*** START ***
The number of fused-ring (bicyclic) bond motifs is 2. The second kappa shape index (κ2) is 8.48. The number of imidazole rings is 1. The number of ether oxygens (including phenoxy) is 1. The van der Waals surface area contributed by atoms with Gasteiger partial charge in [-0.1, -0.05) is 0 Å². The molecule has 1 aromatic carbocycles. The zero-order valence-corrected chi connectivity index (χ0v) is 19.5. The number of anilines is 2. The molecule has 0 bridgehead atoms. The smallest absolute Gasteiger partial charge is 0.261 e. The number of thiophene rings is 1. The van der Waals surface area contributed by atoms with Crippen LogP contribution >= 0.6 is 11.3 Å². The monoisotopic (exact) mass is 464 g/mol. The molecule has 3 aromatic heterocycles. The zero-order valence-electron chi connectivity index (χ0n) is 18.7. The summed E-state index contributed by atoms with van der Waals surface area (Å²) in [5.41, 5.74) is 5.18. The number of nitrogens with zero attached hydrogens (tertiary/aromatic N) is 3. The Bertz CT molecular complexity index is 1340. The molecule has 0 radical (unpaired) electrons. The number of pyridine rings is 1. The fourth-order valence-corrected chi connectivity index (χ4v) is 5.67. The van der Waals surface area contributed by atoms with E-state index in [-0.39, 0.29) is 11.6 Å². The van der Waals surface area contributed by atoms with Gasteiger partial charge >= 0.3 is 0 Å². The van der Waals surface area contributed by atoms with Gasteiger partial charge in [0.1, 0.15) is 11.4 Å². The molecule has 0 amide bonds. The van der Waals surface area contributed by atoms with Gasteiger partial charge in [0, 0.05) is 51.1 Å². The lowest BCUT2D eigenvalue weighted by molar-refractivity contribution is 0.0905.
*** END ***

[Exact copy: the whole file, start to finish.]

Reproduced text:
The number of fused-ring (bicyclic) bond motifs is 2. The second kappa shape index (κ2) is 8.48. The number of imidazole rings is 1. The number of ether oxygens (including phenoxy) is 1. The van der Waals surface area contributed by atoms with Gasteiger partial charge in [-0.1, -0.05) is 0 Å². The molecule has 1 aromatic carbocycles. The zero-order valence-corrected chi connectivity index (χ0v) is 19.5. The number of anilines is 2. The molecule has 0 bridgehead atoms. The smallest absolute Gasteiger partial charge is 0.261 e. The number of thiophene rings is 1. The van der Waals surface area contributed by atoms with Crippen LogP contribution >= 0.6 is 11.3 Å². The monoisotopic (exact) mass is 464 g/mol. The molecule has 3 aromatic heterocycles. The zero-order valence-electron chi connectivity index (χ0n) is 18.7. The summed E-state index contributed by atoms with van der Waals surface area (Å²) in [5.41, 5.74) is 5.18. The number of nitrogens with zero attached hydrogens (tertiary/aromatic N) is 3. The Bertz CT molecular complexity index is 1340. The molecule has 0 radical (unpaired) electrons. The number of pyridine rings is 1. The fourth-order valence-corrected chi connectivity index (χ4v) is 5.67. The van der Waals surface area contributed by atoms with E-state index in [-0.39, 0.29) is 11.6 Å². The van der Waals surface area contributed by atoms with Gasteiger partial charge >= 0.3 is 0 Å². The van der Waals surface area contributed by atoms with Gasteiger partial charge in [0.1, 0.15) is 11.4 Å². The molecule has 0 amide bonds. The van der Waals surface area contributed by atoms with Gasteiger partial charge in [0, 0.05) is 51.1 Å². The lowest BCUT2D eigenvalue weighted by molar-refractivity contribution is 0.0905.